“He was always so plausible. Many People have believed that his version of events was the true one, give or take a few murders, a few beautiful seductresses, a few one-eyed monsters. Even I believed him, from time to time. I knew he was tricky and a liar, I just didn’t think he would play his tricks and try out his lies on me. Hadn’t I been faithful? Hadn’t I waited, and waited, and waited, despite the temptation—almost the compulsion—to do otherwise? And what did I amount to, once the official version gained ground? An edifying legend. A stick used to beat other women with. Why couldn’t they be as considerate, as trustworthy, as all-suffering as I had been? That was the line they took, the singers, the yarn-spinners. Don’t follow my example, I want to scream in your ears—yes, yours! But when I try to scream, I sound like an owl.” – Penelope speaking of her husband, Odysseus, in Margaret Atwoods novella The Penelopiad (2005)
“Or go to a tiny graveyard on the Nebraska prairie north of the little town of Red Cloud and look about until you find a small headstone. It reads ‘Anna Pavelka, 1869 – 1955.’
“By every fashionable index used to measure success and importance, Anna Pavelka was nobody. Three weeks ago my wife Rosalee and I were among several hundred visitors who arrived in a caravan of Red Cloud school buses to pay her homage. Who was she and why did we bother?
“She was born Anna Sadilek in Mizzovic, Bohemia, present-day Czechoslovakia, in 1869. In 1883, at age fourteen, she sailed with her family to America to settle on the treeless Nebraska prairie in a sod hut. Some time later, in despair over the struggle and isolation of his alien new life, her father killed himself. As a suicide he was denied burial in the Catholic cemetery. They buried him instead beside the road and the road makes a little jog at the spot there still.
“Annie afterward worked as a ‘hired girl’ in Red Cloud. She fell in love. She left town with a railroad man she hoped to marry, but was deserted by him and forced to return. She bore an illegitimate child. Later, she married John Pavelka, also of Bohemia, who had been a tailor’s apprentice in New York, a city man, and who knew little of farming. She ran the farm and she bore him, I believe, eleven more children. She spent her life on the farm there on the prairie.
“And that’s about all there is to the story—except that she adored her children and her farm and she was also known to a younger woman from Red Cloud named Willa Cather who transformed her life into a very great and enduring American novel called My Antonia. The Antonia of the story—the Anna Sadilek Pavelka of real life—was a figure of heroic staying power. But it is her faith and joy in life, her warmth that matter most. ‘At first I near go crazy with lonesomeness,’ says her city-man husband at the close of the novel, remembering his first years in Nebraska, ‘but my woman is got such a warm heart.’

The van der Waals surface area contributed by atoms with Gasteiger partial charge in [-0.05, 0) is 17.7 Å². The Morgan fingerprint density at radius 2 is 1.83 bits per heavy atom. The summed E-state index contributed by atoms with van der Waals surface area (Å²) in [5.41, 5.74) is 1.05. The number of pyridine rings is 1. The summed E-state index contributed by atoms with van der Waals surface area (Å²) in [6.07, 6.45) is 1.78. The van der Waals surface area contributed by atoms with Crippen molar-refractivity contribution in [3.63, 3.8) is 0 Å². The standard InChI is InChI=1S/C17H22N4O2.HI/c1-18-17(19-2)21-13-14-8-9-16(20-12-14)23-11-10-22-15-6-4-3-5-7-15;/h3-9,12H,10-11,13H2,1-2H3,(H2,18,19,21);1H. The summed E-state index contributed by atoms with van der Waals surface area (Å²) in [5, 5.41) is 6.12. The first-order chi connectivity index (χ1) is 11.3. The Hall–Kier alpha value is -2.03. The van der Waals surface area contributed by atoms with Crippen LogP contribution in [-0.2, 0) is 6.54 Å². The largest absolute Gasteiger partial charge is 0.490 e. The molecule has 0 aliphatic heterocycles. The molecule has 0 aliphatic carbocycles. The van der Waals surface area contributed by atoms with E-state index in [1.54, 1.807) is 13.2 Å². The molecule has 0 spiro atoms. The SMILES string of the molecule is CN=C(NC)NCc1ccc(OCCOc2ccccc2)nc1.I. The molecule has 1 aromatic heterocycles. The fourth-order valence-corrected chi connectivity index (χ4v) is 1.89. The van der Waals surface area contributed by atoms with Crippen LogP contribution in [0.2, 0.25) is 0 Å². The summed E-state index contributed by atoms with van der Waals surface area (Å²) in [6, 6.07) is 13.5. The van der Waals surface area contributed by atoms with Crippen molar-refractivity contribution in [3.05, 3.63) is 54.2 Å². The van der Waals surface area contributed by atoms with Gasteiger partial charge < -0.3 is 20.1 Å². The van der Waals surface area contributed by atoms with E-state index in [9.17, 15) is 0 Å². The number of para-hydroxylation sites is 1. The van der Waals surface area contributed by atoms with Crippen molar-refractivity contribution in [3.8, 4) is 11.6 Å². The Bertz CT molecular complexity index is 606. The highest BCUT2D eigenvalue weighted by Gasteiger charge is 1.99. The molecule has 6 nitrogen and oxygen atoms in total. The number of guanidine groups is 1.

“Anna Pavelka reaches out to us because of what Oliver Wendell Holmes called ‘the transfiguring touch’ of Willa Cather’s art, because of what she, through Willa Cather, says about the human spirit.” – David McCullough, Brave Companions: Portraits in History
“Mountains should be climbed with as little effort as possible and without desire. The reality of your own nature should determine the speed. If you become restless, speed up. If you become winded, slow down. You climb the mountain in an equilibrium between restlessness and exhaustion. Then, when you’re no longer thinking ahead, each footstep isn’t just a means to an end but a unique event in itself. To live only for some future goal is shallow. It’s the sides of the mountains which sustain life, not the top.” – Robert M. Pirsig, Zen and the Art of Motorcycle Maintenance
“Proust doesn’t write day hikes. He doesn’t write those four-day hikes you can take in New Zealand where a boat takes your bags for you from hotel to hotel so you don’t have to weigh yourself down as you get your 10–12 miles in. Proust is more like the Appalachian Trail.” – Kati Stevens, “Reading Proust Is Like Climbing a Mountain – Prepare Accordingly”
Vanity Fair: “How would you like to die?”
Herman Wouk: “Not much.” – Author Herman Wouk in a Vanity Fair magazine Proust Questionnaire interview when he was 97.
“Life is a lot like jazz . . . it’s best when you improvise.” – George Gershwin
“The secret to getting ahead is getting started.” – Mark Twain
“The world is a book, and those who do not travel read only one page.” – St. Augustine
“Ideas are like rabbits. You get a couple and learn how to handle them, and pretty soon you have a dozen.” – John Steinbeck
“Our language has wisely sensed the two sides of being alone. It has created the word ‘loneliness’ to express the pain of being alone. And it has created the word ‘solitude’ to express the glory of being alone” – Paul Tillich, The Eternal Now
“Confronted by an absolutely infuriating review it is sometimes helpful for the victim to do a little personal research on the critic. Is there any truth to the rumor that he had no formal education beyond the age of eleven? In any event, is he able to construct a simple English sentence? Do his participles dangle? When moved by lyricism does he write ‘I had a fun time’? Was he ever arrested for burglary? I don’t know that you will prove anything this way, but it is perfectly harmless and quite soothing.” – Jeanne Kerr
“I haven’t had a fight since I was eleven. I only won that because she had an asthma attack.” – John Wayne